Attorney General Janet Reno's refusal to appoint an independent counsel to probe Vice President Al Gore's alleged political fundraising abuses is another brick in the enormous stone wall the Clinton Administration has built to hide its widespread violation of campaign fundraising laws.
Gore stands accused of raising campaign funds for the 1996 Clinton/Gore reelection campaign in an illegal manner and misleading government investigators about what happened. He solicited donations by phone from his White House office in violation of a law prohibiting political fundraising on federal property, but Reno initially let Gore slide because he claimed there was "no controlling legal authority" restricting his actions since he was only raising "soft money" donations to support the Democratic Party's media efforts rather than strictly-regulated "hard money" funds to directly benefit candidates. Reno claims Gore's soft money fundraising did not violate the law.
Recently released information, however, questions Reno's thesis that Gore's fundraising was legal and raises concerns that Gore was not telling the truth. Gore told Justice Department prosecutors and FBI agents in November of 1997 that his White House calls were strictly for the Democratic Party, but notes taken by former Gore deputy chief of staff David Strauss at a Democratic National Committee (DNC) finance meeting two years earlier cast doubt on Gore's sincerity. Strauss quoted Gore enthusiastically telling the 14 other participants at that meeting to "count me in on the [fundraising] calls," and noted the formula "65% soft/35% hard" as the goal of the fundraising effort. It's hard to believe Gore was unaware he was raising money for candidates. If he knew, he purposely covered up his illegal activities when questioned.
Reno said the subsequent investigation provided such "a range of impressions and vague misunderstandings" among the other meeting participants that "there is no evidence that [Gore] heard the statements or understood their implications." Even though the Clinton/Gore reelection effort was highly effective at raising money, Reno paints those running it as buffoons. Based on this buffoon theory, she denied demands from Congress, FBI Director Louis Freeh and even investigators in her own Justice Department to appoint an independent counsel to further probe the matter.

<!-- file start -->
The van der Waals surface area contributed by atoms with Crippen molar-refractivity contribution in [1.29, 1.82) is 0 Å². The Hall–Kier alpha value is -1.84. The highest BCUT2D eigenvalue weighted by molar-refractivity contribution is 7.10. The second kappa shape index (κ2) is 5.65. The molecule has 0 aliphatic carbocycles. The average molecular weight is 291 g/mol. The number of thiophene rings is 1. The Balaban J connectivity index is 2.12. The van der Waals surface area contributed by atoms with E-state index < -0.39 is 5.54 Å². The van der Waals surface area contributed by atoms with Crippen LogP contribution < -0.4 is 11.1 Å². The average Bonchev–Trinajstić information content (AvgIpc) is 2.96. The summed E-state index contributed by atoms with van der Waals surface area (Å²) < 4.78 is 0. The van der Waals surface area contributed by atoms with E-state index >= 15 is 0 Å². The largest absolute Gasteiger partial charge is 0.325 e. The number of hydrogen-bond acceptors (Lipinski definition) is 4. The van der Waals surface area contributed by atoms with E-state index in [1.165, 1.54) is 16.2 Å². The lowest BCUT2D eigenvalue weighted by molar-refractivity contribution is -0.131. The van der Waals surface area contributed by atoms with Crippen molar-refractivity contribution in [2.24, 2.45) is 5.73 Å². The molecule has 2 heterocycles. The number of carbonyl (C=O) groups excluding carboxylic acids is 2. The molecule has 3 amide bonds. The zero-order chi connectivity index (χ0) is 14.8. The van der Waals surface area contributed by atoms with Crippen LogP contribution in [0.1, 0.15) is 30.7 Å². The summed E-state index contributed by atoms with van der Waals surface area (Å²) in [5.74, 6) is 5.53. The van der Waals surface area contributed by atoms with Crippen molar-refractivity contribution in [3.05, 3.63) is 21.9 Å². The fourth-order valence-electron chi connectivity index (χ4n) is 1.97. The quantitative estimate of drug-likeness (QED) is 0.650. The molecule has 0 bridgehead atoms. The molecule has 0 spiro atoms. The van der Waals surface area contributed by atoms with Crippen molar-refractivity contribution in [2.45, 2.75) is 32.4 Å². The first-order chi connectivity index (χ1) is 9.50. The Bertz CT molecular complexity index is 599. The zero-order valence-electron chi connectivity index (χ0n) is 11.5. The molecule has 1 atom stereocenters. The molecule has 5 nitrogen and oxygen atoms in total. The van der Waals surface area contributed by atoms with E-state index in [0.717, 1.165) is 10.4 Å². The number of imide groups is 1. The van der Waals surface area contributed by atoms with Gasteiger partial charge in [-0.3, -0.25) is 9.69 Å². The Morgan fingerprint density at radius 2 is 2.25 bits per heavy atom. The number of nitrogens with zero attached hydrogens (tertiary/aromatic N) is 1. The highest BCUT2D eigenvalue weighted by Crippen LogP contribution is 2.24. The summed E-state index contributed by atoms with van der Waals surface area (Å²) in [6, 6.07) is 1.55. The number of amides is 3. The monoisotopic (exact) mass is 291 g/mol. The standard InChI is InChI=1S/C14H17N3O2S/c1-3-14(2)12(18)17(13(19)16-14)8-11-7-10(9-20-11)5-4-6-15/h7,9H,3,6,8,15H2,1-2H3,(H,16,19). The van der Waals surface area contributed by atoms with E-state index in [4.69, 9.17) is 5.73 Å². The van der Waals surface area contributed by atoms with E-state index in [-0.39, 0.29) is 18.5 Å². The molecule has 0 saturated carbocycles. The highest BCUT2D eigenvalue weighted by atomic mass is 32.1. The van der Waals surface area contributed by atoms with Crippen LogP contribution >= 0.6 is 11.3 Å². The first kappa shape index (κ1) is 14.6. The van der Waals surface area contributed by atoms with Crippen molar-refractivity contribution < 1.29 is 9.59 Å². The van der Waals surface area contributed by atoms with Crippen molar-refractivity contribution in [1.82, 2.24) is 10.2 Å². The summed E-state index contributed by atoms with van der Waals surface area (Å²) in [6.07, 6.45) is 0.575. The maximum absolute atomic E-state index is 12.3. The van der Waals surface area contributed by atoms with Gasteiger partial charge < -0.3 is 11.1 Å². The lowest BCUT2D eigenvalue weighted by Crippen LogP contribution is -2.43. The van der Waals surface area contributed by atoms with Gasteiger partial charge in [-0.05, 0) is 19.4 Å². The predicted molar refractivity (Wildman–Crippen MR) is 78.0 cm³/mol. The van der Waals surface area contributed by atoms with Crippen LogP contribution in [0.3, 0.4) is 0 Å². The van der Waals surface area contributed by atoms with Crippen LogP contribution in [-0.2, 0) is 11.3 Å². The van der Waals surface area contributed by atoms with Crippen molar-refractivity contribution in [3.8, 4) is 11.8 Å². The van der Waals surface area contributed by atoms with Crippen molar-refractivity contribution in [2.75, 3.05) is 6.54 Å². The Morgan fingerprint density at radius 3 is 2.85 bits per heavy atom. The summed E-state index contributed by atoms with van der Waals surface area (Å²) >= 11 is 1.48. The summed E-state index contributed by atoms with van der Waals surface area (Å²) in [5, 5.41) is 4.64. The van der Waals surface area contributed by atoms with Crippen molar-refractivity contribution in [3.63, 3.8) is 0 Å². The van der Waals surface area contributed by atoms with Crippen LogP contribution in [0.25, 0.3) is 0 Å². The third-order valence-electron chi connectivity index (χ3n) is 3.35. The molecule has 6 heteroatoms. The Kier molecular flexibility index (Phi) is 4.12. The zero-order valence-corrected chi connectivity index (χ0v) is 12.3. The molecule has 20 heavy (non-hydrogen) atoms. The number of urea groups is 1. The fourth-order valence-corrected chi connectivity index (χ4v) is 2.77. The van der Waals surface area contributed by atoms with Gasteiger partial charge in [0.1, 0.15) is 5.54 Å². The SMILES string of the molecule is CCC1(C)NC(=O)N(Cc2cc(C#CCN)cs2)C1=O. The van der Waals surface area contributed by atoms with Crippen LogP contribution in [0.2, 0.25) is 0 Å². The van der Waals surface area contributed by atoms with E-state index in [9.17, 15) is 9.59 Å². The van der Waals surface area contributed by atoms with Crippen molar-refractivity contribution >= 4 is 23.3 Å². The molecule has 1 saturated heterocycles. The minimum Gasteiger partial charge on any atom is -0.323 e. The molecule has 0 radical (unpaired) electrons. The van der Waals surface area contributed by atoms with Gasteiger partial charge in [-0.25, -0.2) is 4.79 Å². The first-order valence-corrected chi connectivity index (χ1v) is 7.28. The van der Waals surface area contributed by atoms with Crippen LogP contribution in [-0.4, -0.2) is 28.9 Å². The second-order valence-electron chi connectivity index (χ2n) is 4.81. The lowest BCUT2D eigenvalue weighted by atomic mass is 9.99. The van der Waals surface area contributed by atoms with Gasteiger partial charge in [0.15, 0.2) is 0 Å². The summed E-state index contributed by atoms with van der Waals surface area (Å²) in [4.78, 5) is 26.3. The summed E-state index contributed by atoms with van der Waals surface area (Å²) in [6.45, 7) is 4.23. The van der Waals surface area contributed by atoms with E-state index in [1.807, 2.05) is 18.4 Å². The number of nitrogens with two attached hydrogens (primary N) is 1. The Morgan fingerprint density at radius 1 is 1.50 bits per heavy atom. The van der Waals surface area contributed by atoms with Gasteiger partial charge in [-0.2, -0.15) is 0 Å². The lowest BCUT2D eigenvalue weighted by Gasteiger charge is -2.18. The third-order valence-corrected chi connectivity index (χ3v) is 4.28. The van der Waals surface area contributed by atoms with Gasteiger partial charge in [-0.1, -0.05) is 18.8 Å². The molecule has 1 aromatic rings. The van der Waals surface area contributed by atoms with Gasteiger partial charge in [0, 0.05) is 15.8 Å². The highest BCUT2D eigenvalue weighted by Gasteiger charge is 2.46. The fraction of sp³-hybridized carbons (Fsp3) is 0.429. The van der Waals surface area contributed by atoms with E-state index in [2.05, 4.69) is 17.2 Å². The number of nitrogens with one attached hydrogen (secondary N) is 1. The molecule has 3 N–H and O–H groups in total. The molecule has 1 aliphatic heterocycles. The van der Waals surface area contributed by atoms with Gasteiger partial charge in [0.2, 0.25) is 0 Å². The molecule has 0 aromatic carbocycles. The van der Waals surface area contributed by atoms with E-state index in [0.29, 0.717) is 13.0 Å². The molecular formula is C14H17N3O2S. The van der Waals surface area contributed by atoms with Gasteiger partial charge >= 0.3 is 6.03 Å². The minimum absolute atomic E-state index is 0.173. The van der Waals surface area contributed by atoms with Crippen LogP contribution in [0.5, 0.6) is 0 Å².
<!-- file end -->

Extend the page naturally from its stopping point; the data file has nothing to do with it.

Even the timing of the Gore investigation appeared politically motivated. Starting the 90-day independent counsel review process in August guaranteed any potentially embarrassing revelations would not be made public until after November's mid-term elections.
During the last session of Congress, the White House supported campaign finance regulation proposed by Senators John McCain (R-AZ) and Russ Feingold (D-WI) that would ban soft money contributions to political parties altogether. Despite supporting this increase in fundraising regulation, which some say would limit the free speech rights of ordinary Americans to participate in the political process, the Clinton Administration was never forthcoming about the fact that it is one of the largest benefactors of such contributions.
Embracing the call for increased campaign finance regulation is a win-win prospect for the Clinton Administration. Prominent legislation like the McCain-Feingold proposal restricts the giving ability of political action committees and donors that tend to support Republicans, but does little to limit labor unions from using member dues without permission to fund union leaders' almost exclusively Democratic giving habits. When the White House is caught cheating, as in Gore's case, the Clinton Administration spins away the scandal by calling for further regulation of campaign fundraising. They appear as the good guys, effectively brushing talk of their lawbreaking out of the public eye.
When the 106th Congress convenes in January, the reintroduction of legislation
to further regulate political fundraising is inevitable. President Clinton
and Vice President Gore will most likely express their enthusiastic support
of further regulation, and use their support as a political weapon against
their critics. Those in Congress concerned about the restrictions of free
political speech these new regulations may impose should not buckle to White
House political pressure. Instead, they should point out President Clinton's
and Vice President Gore's willingness to take advantage of the fundraising
tactics they claim to loathe, and their unwillingness to instruct the attorney
general to appoint an independent counsel to investigate alleged campaign
David W. Almasi is editor of Political Money Monitor, a publication of The National Center for Public Policy Research. He can be reached via e-mail at: DAlmasi@nationalcenter.org.